- news, features, articles and disease information for the swine industry

Main Index
How was Ileitis discovered?
What’s in a name?
A worldwide problem?
Who gets Ileitis?
Why is Lawsonia intracellularis an increasing problem for the pig industry?
Which forms of Ileitis do exist?
Has Ileitis always been so common?
What is the likely impact of Ileitis on farm economics?
What types of treatment are available for Ileitis?
Which antibiotics are most effective against Ileitis?
What is the right time to vaccinate?
Who gets Ileitis?
The main host species affected by Lawsonia intracellularis around the world is the domestic pig. Naturally occurring bacteria resembling the original pig isolates have been identified in the following host species on a regular basis: horses, particularly foals, laboratory hamsters, and farmed ostrich and deer. On rare occasions, these bacteria have also been identified in ferrets, dogs, guinea pigs, fox, rabbit, rat, rhesus monkey, hedge hog, giraffe, calves and emus.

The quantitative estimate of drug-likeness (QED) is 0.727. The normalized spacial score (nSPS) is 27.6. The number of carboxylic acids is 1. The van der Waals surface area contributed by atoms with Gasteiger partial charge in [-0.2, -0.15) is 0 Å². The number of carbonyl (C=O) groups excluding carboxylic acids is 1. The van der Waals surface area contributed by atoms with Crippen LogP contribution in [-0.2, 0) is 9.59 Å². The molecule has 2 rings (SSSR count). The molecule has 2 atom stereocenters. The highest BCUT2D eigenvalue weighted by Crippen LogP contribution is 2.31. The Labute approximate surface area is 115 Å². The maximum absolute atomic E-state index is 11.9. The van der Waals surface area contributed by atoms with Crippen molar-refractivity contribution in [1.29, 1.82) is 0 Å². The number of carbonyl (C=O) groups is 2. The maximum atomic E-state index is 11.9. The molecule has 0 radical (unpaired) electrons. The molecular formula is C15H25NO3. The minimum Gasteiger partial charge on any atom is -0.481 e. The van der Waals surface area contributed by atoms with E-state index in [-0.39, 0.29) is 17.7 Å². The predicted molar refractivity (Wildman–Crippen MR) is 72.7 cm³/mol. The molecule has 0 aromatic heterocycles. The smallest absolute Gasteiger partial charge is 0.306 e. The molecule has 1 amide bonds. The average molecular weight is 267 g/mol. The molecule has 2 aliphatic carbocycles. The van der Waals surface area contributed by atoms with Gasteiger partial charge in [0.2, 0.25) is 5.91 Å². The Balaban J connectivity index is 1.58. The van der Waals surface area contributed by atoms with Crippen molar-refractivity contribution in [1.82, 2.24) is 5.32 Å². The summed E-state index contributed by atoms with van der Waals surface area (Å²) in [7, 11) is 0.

Lawsonia intracellularis has never been identified in humans with enteric disease, even those with Crohn’s disease or related enteric diseases, so it is therefore not considered a zoonosis. No infection of humans with Lawsonia intracellularis has ever been recorded. Studies in humans examining colonic flora, colonic lesions, serum antibodies and histological lesions of colonic disease have failed to find any link with Lawsonia intracellularis infection in pigs or other animals.
Boehringer Ingelheim Animal Health GmbH, 55216 Ingelheim, Germany. Tel: +49-6132-77-0 Fax: +49-6132-77-3000

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